IRB Guidance: Informed Consent

Informed Consent is a federal requirement intended to provide clear and concise information that a reasonable person would want in order to decide whether or not to participate in the research. Information should be written in such a way as to be easily understandable to the participant population included in the research.

Unless the IRB approves a waiver of informed consent, no researcher may involve a human subject in research unless he/she has obtained the informed consent of the participant.

The Consent Process and Documentation

The default consent process is for a researcher to have the participant sign a written document called an Informed Consent Form. However, the IRB has the ability to approve any number of other consent processes—but it is the responsibility of the researcher to provide the IRB with an appropriate justification as to why an alternative to the signed consent form is most appropriate for the study that is being reviewed.

Consent forms must be presented to the IRB in the format in which they will be used. Although not all inclusive, the following are examples of common alternatives to the signed consent form:

Waiver of signed consent (no signature is obtained)

Alteration of the required elements of consent
Waiver of informed consent (no consent is obtained)
When determining the most appropriate method of obtaining informed consent, consider the following: literacy level of participants/reading level of documents, cultural norms, and/or confidentiality concerns.

Documentation of Consent for the Participant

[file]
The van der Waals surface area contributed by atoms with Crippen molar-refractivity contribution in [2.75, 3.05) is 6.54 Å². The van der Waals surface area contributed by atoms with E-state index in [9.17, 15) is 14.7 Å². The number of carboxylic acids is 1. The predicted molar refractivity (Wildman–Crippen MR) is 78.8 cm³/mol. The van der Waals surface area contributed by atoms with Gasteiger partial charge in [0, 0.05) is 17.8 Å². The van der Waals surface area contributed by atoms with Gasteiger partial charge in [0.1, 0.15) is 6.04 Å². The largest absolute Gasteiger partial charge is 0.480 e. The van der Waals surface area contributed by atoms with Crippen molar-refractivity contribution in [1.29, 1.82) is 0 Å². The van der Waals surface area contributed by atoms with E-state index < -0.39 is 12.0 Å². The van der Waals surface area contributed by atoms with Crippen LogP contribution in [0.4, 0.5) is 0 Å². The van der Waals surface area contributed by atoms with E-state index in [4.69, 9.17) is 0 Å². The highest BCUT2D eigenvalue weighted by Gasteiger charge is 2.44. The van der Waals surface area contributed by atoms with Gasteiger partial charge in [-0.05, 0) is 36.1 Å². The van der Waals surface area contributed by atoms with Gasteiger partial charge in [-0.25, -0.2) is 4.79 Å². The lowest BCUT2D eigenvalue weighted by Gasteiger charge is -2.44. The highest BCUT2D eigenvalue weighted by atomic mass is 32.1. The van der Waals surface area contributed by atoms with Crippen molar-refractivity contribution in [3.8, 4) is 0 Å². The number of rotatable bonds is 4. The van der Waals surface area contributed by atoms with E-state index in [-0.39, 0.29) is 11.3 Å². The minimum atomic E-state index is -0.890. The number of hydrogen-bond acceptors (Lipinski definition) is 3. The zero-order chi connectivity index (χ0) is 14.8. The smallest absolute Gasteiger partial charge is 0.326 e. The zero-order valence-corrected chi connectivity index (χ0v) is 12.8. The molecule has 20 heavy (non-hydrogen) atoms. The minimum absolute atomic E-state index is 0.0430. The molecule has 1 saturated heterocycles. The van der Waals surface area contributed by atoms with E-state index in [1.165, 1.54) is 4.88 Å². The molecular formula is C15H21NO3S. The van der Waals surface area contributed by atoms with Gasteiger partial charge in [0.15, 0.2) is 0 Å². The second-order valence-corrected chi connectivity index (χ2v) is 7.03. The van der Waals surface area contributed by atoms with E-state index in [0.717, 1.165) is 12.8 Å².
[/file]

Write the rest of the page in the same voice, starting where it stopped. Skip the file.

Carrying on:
Required Elements of Informed Consent 

Regardless of the format of the consent process, consent documents must include the following Required Elements of Informed Consent:
Consent Form Wizard
  • The majority of modifications requested by the IRB are due to consent form errors. The Consent Form Wizard is a tool for those submitting to the ED/SBS IRB to help ensure all federally required elements of consent are included. Access to this tool can be found at:
NOTES:
  • The Wizard aids in creation of a template consent document that researchers must then proofread and edit to an acceptable format for the intended audience.  Also, the elements of consent outlined in the consent document should mirror what is in the IRB application (e.g., the risks outlined in the consent should be the same as the risks outlined in the application).
  • The Wizard is only recommended for those submitting to the ED/SBS IRB as it does not address some issues common to biomedical research.  For those submitting to the HS or MR IRB, please be sure to use the templates provided on their website instead.
Other Considerations

Assent for minors
  • Any research activity that includes minors as participants must also include an Assent process.
  • Recruitment of minor participants must begin with the parent or guardian.
  • Once parent/guardian consent is obtained, minors may be recruited and provide their own assent.
  • Assent forms should be written at an age-appropriate level.
  • Typically written assent would only be obtained from minors age 11 and older. Those under age 11 would likely provide oral assent.
Non-English speaking participants
  • If the consent document will be presented in a language other than English, translated documents are required to be uploaded to the ARROW application prior to final IRB approval.
Mandated Reporting Language
  • Required for research taking place in private homes and/or where the Study Design indicates that information that might require reporting could be obtained.
Appropriate Use, Retention, and Storage of Consents
  • When written consent is approved by the IRB, the approved consent form will have an approval date stamped on it.
    • NOTE:  This does not apply if the project is determined by the IRB as Exempt
  • Only the most current stamped consent forms should be used; outdated consent forms should not be presented to participants.
  • For consent process(es) other than signed consents, the Study Team should have a process in place for how the researcher(s) will document that each person from whom data was collected provided informed consent through the appropriate approved method.
  • Along with other research data, the complete, signed consent forms must be stored and retained on campus for at least 7 years after the completion of the study. These and/or other documentation that consent was appropriately obtained may be requested for review during an audit process.